There’s no getting around it; interviewing is a pressure-packed situation that has a huge effect on landing the job offer you want. But with the right preparation, you can rise to the occasion and show them that you’re worthy of the position. We’ve compiled a list of tips to consider before the questioning begins.
Practice, Practice, Practice
The best candidates aren’t necessarily the most charming, intelligent, or well-spoken candidates. The best candidates are those who have put in the time to prepare. There’s no substitute for focused practice, including answering common interview questions, rehearsing a couple of anecdotes that showcase your value, and recording your practice sessions. You might even consider getting dressed up to mimic real interview conditions.
Arrive on Time
This tip might seem obvious, but job candidates frequently arrive late to interviews. If possible, a few days prior to the interview, time the route you’ll be taking at the same time of day. This will give you an idea of traffic patterns, parking options, and transfer times if you’re taking public transportation. We recommend arriving 15 minutes before the scheduled meeting time. If any problems arise on the way to the interview, be sure to contact the company, so they’re able to adjust accordingly.
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Speak Their Language
Interviews are conversations and reflecting the company’s own language in that conversation is a good way to make a connection. The best strategy for getting a handle on their language is to study the job description.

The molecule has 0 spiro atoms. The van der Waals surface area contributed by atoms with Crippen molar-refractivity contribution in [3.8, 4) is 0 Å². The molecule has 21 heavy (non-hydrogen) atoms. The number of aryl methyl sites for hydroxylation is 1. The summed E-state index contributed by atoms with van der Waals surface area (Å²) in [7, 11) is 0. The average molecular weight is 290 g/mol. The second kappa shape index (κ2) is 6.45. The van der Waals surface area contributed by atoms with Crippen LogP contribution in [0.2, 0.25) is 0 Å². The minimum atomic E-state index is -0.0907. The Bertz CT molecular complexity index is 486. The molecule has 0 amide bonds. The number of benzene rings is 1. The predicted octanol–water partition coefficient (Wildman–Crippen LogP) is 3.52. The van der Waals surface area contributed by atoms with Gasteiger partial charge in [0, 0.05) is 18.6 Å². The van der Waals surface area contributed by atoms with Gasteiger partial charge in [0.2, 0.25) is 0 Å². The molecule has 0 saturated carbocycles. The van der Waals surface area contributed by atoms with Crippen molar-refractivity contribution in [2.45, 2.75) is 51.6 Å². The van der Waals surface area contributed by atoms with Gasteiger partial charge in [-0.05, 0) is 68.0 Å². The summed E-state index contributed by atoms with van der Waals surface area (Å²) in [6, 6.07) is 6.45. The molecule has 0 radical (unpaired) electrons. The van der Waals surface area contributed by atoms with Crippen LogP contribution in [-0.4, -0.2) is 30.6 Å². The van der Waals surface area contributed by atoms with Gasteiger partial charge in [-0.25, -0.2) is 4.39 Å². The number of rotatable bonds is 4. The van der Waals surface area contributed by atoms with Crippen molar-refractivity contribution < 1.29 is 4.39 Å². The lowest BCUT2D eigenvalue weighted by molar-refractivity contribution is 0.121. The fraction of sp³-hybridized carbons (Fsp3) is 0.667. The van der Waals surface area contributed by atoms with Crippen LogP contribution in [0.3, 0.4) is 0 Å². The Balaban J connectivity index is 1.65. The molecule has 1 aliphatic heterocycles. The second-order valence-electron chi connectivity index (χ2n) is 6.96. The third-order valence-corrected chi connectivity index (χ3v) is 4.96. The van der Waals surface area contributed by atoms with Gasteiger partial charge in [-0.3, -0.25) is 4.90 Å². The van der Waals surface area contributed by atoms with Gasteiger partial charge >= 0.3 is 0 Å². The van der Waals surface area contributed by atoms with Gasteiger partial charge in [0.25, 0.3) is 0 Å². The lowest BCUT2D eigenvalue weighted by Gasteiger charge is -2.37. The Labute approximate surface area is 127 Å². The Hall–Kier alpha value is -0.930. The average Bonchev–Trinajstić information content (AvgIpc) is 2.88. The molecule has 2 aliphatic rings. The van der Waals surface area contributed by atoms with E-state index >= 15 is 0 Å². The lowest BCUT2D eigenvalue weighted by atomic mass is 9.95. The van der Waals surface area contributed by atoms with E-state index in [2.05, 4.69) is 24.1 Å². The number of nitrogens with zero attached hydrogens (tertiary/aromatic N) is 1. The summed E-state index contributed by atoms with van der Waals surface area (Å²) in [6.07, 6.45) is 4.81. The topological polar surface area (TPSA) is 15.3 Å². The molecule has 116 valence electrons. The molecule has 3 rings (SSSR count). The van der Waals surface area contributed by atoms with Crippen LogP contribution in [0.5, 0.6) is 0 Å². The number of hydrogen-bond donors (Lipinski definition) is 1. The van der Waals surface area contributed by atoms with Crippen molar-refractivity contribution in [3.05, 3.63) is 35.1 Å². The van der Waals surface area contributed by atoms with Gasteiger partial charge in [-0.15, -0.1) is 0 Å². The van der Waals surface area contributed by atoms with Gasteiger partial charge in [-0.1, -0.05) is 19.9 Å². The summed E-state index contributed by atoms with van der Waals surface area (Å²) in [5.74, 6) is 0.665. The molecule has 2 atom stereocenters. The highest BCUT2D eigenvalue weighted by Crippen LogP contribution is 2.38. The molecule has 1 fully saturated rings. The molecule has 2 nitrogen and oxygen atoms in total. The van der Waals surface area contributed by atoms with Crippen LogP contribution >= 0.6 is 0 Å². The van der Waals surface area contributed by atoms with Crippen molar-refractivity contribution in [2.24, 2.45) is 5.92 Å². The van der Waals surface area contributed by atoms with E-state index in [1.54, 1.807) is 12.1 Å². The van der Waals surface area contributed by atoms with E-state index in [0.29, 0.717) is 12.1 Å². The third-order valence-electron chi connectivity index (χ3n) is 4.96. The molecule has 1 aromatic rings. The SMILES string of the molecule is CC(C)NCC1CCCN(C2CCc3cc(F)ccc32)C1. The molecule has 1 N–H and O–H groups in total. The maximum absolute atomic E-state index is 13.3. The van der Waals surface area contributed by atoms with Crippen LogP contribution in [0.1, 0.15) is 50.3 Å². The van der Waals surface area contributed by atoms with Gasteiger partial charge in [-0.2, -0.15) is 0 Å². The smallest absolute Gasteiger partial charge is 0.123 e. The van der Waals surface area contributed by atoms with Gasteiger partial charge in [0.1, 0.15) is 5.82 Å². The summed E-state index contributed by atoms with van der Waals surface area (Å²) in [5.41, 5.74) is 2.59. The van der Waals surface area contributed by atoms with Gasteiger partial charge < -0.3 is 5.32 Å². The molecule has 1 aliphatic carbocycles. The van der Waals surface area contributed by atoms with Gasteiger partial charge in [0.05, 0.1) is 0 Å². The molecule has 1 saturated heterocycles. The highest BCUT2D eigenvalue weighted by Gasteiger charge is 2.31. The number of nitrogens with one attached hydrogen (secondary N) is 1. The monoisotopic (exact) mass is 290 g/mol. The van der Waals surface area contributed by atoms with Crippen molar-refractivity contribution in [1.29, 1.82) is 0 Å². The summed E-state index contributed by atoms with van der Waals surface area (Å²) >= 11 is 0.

Most job descriptions include the responsibilities of the position, skills that are required for success, and information about the company. Start aligning your skills with the language used in these sections. You might consider yourself a “team player”, but ABC Accounting is looking for a candidate with a “strong level of team orientation.”
While these are essentially the same skills, reflecting their language during the interview shows a greater attention to detail and forms a greater connection with the interviewer and the company itself.
An interview is a two-way conversation, and every candidate should be prepared to ask questions of their own. It’s OK to bring a couple of pre-planned questions to the interview but listening to the interviewer and responding appropriately shows that you’re thoughtful and engaged. Asking questions also gives you a clearer picture of the company and your potential coworkers.
The interview doesn’t end after you’ve left the building. Follow up with the person that interviewed you. A common courtesy is to send an email thanking them for their time and the opportunity to interview for the position. This is a good strategy for advancing the conversation or finding out how you can improve your interview skills. Employers not only want to know that you’re professional, but also that you’re excited about the job. Following up shows that you’re serious about the position.
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